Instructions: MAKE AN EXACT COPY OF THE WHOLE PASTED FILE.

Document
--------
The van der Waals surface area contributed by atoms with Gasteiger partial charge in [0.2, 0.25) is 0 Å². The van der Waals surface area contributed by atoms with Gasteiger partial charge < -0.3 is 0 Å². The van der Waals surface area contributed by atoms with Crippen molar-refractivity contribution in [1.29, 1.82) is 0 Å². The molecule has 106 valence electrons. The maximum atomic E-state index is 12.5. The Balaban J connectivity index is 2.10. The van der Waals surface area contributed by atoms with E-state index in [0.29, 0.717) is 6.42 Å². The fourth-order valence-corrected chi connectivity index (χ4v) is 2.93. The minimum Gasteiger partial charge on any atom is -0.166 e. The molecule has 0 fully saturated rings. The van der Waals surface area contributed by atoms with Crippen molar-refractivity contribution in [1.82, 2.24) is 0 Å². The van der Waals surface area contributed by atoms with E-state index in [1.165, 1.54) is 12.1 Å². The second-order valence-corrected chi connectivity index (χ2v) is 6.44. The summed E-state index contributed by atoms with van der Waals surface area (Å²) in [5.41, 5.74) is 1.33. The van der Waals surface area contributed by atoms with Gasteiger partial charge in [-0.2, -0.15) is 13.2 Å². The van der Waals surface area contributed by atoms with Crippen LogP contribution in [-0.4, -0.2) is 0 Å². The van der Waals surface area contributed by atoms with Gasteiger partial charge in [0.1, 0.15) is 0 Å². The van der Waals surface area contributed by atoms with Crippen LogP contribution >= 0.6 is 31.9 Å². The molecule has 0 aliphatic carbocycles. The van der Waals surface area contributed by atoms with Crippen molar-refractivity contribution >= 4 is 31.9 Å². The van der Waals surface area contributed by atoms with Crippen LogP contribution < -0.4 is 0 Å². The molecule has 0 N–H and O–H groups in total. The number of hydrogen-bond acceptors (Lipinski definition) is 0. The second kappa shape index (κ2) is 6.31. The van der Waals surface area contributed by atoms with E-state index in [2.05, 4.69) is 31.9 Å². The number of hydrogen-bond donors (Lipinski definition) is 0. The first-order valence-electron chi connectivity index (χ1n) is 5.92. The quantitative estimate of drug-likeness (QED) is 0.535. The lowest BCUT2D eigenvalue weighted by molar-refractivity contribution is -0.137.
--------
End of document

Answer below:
The van der Waals surface area contributed by atoms with Gasteiger partial charge in [0.2, 0.25) is 0 Å². The van der Waals surface area contributed by atoms with Gasteiger partial charge < -0.3 is 0 Å². The van der Waals surface area contributed by atoms with Crippen molar-refractivity contribution in [1.29, 1.82) is 0 Å². The molecule has 106 valence electrons. The maximum atomic E-state index is 12.5. The Balaban J connectivity index is 2.10. The van der Waals surface area contributed by atoms with E-state index in [0.29, 0.717) is 6.42 Å². The fourth-order valence-corrected chi connectivity index (χ4v) is 2.93. The minimum Gasteiger partial charge on any atom is -0.166 e. The molecule has 0 fully saturated rings. The van der Waals surface area contributed by atoms with Crippen molar-refractivity contribution in [1.82, 2.24) is 0 Å². The van der Waals surface area contributed by atoms with E-state index in [1.165, 1.54) is 12.1 Å². The second-order valence-corrected chi connectivity index (χ2v) is 6.44. The summed E-state index contributed by atoms with van der Waals surface area (Å²) in [5.41, 5.74) is 1.33. The van der Waals surface area contributed by atoms with Gasteiger partial charge in [-0.2, -0.15) is 13.2 Å². The van der Waals surface area contributed by atoms with Crippen LogP contribution in [-0.4, -0.2) is 0 Å². The van der Waals surface area contributed by atoms with Gasteiger partial charge in [0.1, 0.15) is 0 Å². The van der Waals surface area contributed by atoms with Crippen LogP contribution >= 0.6 is 31.9 Å². The molecule has 0 aliphatic carbocycles. The van der Waals surface area contributed by atoms with Crippen molar-refractivity contribution >= 4 is 31.9 Å². The van der Waals surface area contributed by atoms with Crippen LogP contribution < -0.4 is 0 Å². The molecule has 0 N–H and O–H groups in total. The number of hydrogen-bond acceptors (Lipinski definition) is 0. The second kappa shape index (κ2) is 6.31. The van der Waals surface area contributed by atoms with E-state index in [2.05, 4.69) is 31.9 Å². The number of hydrogen-bond donors (Lipinski definition) is 0. The first-order valence-electron chi connectivity index (χ1n) is 5.92. The quantitative estimate of drug-likeness (QED) is 0.535. The lowest BCUT2D eigenvalue weighted by molar-refractivity contribution is -0.137.